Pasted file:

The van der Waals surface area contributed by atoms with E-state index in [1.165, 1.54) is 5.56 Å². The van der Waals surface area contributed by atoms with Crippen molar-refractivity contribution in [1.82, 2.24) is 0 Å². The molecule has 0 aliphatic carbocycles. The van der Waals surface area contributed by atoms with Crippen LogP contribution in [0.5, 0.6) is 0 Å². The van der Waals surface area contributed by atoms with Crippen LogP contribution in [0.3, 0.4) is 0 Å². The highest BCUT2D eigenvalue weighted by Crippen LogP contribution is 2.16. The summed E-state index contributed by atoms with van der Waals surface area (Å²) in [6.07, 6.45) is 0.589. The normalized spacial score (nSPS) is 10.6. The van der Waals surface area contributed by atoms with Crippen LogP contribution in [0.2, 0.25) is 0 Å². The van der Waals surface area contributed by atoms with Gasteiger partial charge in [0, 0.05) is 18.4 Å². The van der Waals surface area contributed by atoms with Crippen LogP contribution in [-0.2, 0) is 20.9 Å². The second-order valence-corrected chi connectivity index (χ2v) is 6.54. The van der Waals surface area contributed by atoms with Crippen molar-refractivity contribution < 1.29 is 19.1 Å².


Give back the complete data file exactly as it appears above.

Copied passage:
The van der Waals surface area contributed by atoms with E-state index in [1.165, 1.54) is 5.56 Å². The van der Waals surface area contributed by atoms with Crippen molar-refractivity contribution in [1.82, 2.24) is 0 Å². The molecule has 0 aliphatic carbocycles. The van der Waals surface area contributed by atoms with Crippen LogP contribution in [0.5, 0.6) is 0 Å². The van der Waals surface area contributed by atoms with Crippen LogP contribution in [0.3, 0.4) is 0 Å². The highest BCUT2D eigenvalue weighted by Crippen LogP contribution is 2.16. The summed E-state index contributed by atoms with van der Waals surface area (Å²) in [6.07, 6.45) is 0.589. The normalized spacial score (nSPS) is 10.6. The van der Waals surface area contributed by atoms with Crippen LogP contribution in [0.2, 0.25) is 0 Å². The van der Waals surface area contributed by atoms with Gasteiger partial charge in [0, 0.05) is 18.4 Å². The van der Waals surface area contributed by atoms with Crippen LogP contribution in [-0.2, 0) is 20.9 Å². The second-order valence-corrected chi connectivity index (χ2v) is 6.54. The van der Waals surface area contributed by atoms with Crippen molar-refractivity contribution < 1.29 is 19.1 Å².